April 29, 2017

Actively involved in underwater and topside wildlife photography, nature conservation and scientific divulgation for more than 30 years, Andrea and Antonella Ferrari are a husband-and-wife team from Italy who have authored scores of travel and nature magazine articles and a dozen or more coffee-table books and guidebooks about topside and marine life, including the ground-breaking, best selling guidebooks Reef Life, Sharks, Malaysia Diving Guide, A Diver’s Guide to Reef Life, A Diver’s Guide to Underwater Malaysia Macrolife and A Diver’s Guide to the Art of Underwater Photography – plus many others. Andrea was the first ever to photograph properly both an Oceanic Whitetip and an Oceanic Thresher shark in the wild, and they have been were awarded the coveted World Grand Prize for the Best Book About the Sea in 2004 at the Antibes International Festival of the Underwater Image with their coffee-table volume Oceani Segreti.

They have been travelling and exploring the world’s wilderness together for more than thirty years – building in the process an extensive network of exclusive relationships in the wildlife travel industry and an enviable reputation as nature and wildlife authors and photographers. They are now fully devoting themselves to the publication of their free online magazine Anima Mundi – Adventures in Wildlife Photography, available at no cost as a quarterly, 120+ page high-resolution pdf at www.animamundimag.com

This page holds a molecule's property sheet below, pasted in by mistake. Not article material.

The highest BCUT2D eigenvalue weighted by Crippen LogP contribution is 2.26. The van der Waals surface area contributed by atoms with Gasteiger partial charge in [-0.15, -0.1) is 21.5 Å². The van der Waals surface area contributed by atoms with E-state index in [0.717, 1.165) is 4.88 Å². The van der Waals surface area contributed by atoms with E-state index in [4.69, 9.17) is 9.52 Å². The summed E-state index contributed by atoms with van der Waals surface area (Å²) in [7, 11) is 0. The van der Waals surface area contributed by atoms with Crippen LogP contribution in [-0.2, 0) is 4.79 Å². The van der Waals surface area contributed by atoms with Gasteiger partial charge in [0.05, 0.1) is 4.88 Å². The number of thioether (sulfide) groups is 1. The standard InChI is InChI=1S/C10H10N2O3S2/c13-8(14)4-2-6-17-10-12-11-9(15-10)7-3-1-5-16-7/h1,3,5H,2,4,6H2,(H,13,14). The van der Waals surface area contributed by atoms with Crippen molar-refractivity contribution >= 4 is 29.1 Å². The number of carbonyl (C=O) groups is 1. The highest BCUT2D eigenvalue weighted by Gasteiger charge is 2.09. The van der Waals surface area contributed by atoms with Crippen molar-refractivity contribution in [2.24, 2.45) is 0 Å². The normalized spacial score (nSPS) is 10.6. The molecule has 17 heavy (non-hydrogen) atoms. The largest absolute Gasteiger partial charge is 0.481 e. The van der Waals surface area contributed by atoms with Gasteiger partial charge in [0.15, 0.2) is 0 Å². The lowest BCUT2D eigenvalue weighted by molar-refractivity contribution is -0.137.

“ANIMA MUNDI – Adventures in Wildlife Photography isn’t only eye candy for the armchair traveller but also offers sensible, practical information regarding local conditions, travel agencies and facilities to the wildlife and nature photographer. ANIMA MUNDI – Adventures in Wildlife Photography was created for exactly that – to freely share beauty and information with those who care, at no cost at all. Sustainable ecotourism – such as that for wildlife photography – can really help locally, and I’m firmly convinced the free global sharing of information would solve a lot of the world’s problems. As I said above, education is in our opinion the single most important factor in conservation. That, and the economical involvement of local communities when a National Park or another protected area are set up. To save animals we need people to know about them and – somewhat cynically – to realize some of them are worth more to them alive than dead. Elephants, tigers, sharks, whales, dolphins, snakes, frogs – you name it…All these need a lebensraum and the money needed for it to be able to survive and flourish. Western – especially European – countries won’t provide the funding to help Third World countries to preserve their remaining untouched environment, so another way must be found, and that is responsible tourism. And people – highly motivated travellers – can provide a huge chunk of it. Anima Mundi – Adventures in Wildlife Photography exists only for this specific reason – to share information, to freely disseminate and nurture a conservation mindset worldwide, at no cost whatsoever. Antonella and I actively document and promote wildlife photography travelling and ecotourism to worthy destinations, we support conservation-oriented lodges and local operators, we strongly promote research projects – from Dante Fenolio’s work with Darwin’s frogs in Chile to field research on European adders (we have a soft spot for the underdogs – those species most people don’t usually care about). We are proud to have among our contributors respected researchers such as Dante or Piotr Naskrecki, and world-famous wildlife photographers such as Bjorn Olesen, Lucas M. Bustamante and Kurt Amsler, and being able to work with conservation organizations such as the ASA and the San Antonio and Dallas Zoos. It’s a big job putting it together – I do the desk job all by myself, from the layout to the pdf – but the final product is and will always be completely free to all. And with more than 30,000 downloads per issue worldwide, many from developing countries and from younger readers, it’s working. We are sharing the beauty of nature, of the wilderness, of rare and endangered animals large and small with all our readers – at no cost”.


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